The Legacies of John Maynard Keynes and Deng Xiaoping

Among the great economic and political thinkers of the twentieth century who have influenced the geopolitics and the global economy of this century are the British economist John Maynard Keynes (1883-1946) and the Chinese political leader Deng Xiaoping (1904-1997). The recent global financial crisis and the economic strength of China have created a renewed interest in the lives and work of Keynes and Deng, particularly among economists, politicians and academics.

Keynes advocated macroeconomic management through a mixed economy embracing both private sector and public sector participation. He developed economic theories concerning how the public sector should implement active policies, including monetary policy actions by the central bank and fiscal policy by government to stabilize economic conditions over a business cycle. Current governmental economic stimulus policies and interest rate strategies owe much to Keynesian economics.

Deng instituted the “Period of Reform and Opening” in China, decentralizing the state economy by replacing central planning with market forces and reducing the role of state-run enterprises. Factories and business enterprises were permitted to retain profits, utilize merit-pay concepts and pay bonuses and provide other incentives, to boost productivity. His reforms to the Chinese economy encouraged foreign trade and investment, established Special Economic Zones, and emphasized growth in exports to the rest of the world. China’s current economic strength and growth are directly attributable to Deng’s policies.

Two recently-published books provide the reader with insights into the thinking of Keynes and Deng and the significance of their accomplishments relative to today’s global economy. The first is rKeynes: The Return of the Master by Robert Skidelsky. The second is by Martin Jacques with the title of When China Rules the World.

Skidelsky is Emeritus Professor of Political Economy at the University of Warwick in England. Jacques is a writer for The Guardian and The New Statesman and is currently a visiting senior fellow at the London School of Economics. Another book that indirectly relates to Keynes’ view of extremely rare economic events is Black Swan by Nassim Taleb.

According to Skidelsky, Keynes rejected the idealized theories of classical economics such as perfect flexibility of wages and prices, perfect competition, perfect information, and rational economic behavior. Keynes had a particular interest in the nature of uncertainty; he considered three types of probability; the first is cardinal or measurable probability that is the domain of risk assessment; the second is ordinal probability involving qualitative assessments of probable outcomes; the third type of probability in the Keynes universe of probabilities is the domain of irreducible uncertainty. Keynes criticized the broad use of econometrics and the character of quantitative modeling; he believed there were important economic influences that cannot be reduced to statistical form. Former Chairman of the Federal Reserve Alan Greenspan explained the failure of risk-management models during the 2008 financial crisis by saying: “probability distributions estimated largely, or exclusively over cycles that do not include periods of panic will underestimate the likelihood of extreme price movements and furthermore, joint distributions estimated over periods that do not include panics will underestimate correlations between asset returns during panics.” Skidelsky echoes Keynes in questioning the applicability of traditional risk-measurement methods to risks such as credit risk, liquidity risk, market risk, legal risk, catastrophic risk, regulatory risk, political risk, compliance risk, and reputational risk. In his book Black Swan Nassim Taleb argues that economics is characterized ized by the incidence of rare and extreme events that are not reflected in risk management models. Keynes envisioned a world of uncertain events to which measurable probabilities could not be assigned.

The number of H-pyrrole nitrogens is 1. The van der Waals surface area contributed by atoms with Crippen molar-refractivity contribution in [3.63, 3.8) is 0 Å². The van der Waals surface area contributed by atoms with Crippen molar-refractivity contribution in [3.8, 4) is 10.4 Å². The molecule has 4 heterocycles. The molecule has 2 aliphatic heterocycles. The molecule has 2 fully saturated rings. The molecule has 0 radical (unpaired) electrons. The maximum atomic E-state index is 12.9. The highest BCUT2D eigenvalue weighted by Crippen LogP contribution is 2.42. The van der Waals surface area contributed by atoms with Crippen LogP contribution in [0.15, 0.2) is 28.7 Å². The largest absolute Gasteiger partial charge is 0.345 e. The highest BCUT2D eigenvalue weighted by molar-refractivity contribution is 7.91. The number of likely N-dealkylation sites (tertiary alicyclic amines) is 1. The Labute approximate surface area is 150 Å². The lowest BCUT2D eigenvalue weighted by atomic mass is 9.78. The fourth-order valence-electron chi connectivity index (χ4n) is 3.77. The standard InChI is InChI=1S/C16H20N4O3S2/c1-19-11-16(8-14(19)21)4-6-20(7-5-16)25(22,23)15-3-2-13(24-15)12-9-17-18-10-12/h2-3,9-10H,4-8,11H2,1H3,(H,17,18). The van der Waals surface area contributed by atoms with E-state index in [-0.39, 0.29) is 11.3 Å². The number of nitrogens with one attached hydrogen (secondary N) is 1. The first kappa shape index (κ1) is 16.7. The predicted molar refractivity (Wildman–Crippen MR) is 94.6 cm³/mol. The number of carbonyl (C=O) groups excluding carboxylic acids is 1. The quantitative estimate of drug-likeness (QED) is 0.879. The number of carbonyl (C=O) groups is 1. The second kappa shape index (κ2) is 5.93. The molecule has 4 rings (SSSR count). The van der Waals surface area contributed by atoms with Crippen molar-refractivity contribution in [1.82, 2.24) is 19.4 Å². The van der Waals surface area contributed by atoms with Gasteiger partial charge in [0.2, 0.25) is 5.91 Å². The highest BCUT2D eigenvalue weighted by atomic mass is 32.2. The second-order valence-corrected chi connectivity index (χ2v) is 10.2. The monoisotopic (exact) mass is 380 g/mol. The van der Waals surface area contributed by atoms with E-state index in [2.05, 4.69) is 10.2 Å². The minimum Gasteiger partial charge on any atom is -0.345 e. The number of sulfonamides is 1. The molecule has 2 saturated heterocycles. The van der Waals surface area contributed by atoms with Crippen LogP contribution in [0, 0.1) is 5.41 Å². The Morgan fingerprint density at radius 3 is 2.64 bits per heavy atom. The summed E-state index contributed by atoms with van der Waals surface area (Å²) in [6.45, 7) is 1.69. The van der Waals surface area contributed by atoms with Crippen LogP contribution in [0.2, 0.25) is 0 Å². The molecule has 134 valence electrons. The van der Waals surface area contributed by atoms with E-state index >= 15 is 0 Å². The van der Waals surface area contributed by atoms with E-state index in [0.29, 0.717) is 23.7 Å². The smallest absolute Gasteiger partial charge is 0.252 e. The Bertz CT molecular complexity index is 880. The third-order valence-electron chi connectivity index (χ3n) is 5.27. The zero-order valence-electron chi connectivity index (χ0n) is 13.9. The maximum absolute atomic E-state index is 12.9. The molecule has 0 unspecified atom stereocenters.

Martin Jacques has produced an insightful and scholarly book on the future of China, notwithstanding its improbable title. His carefully-researched 550-page tome examines Chinese history and culture with the benefit of insights gained from experience in his academic positions held at universities in Asia including Beijing, Kyoto and Singapore. He stresses the importance of viewing China as a civilization rather than as a nation-state and argues convincingly for China’s expanded future influence on global economic, political and cultural affairs. Jacques explores the long history of China and the deep-rooted influence of Confucian philosophy in Chinese thinking and culture. He explains how China’s former role as a major regional civilization with far-reaching influence is now being re-established as China’s new economic power allows it to play a role in development projects in Africa and Latin America. Jacques confidently predicts that China will be the dominant regional leader in East Asia and will, within a few decades, become the largest economy in the world. Jacques quotes Deng Xiaoping as saying that China’s modernization has two essential requisite conditions, namely, domestic political stability and international peace. Deng’s reforms involved not just an economic revolution, but also a political revolution as it moved away from its former ideological model.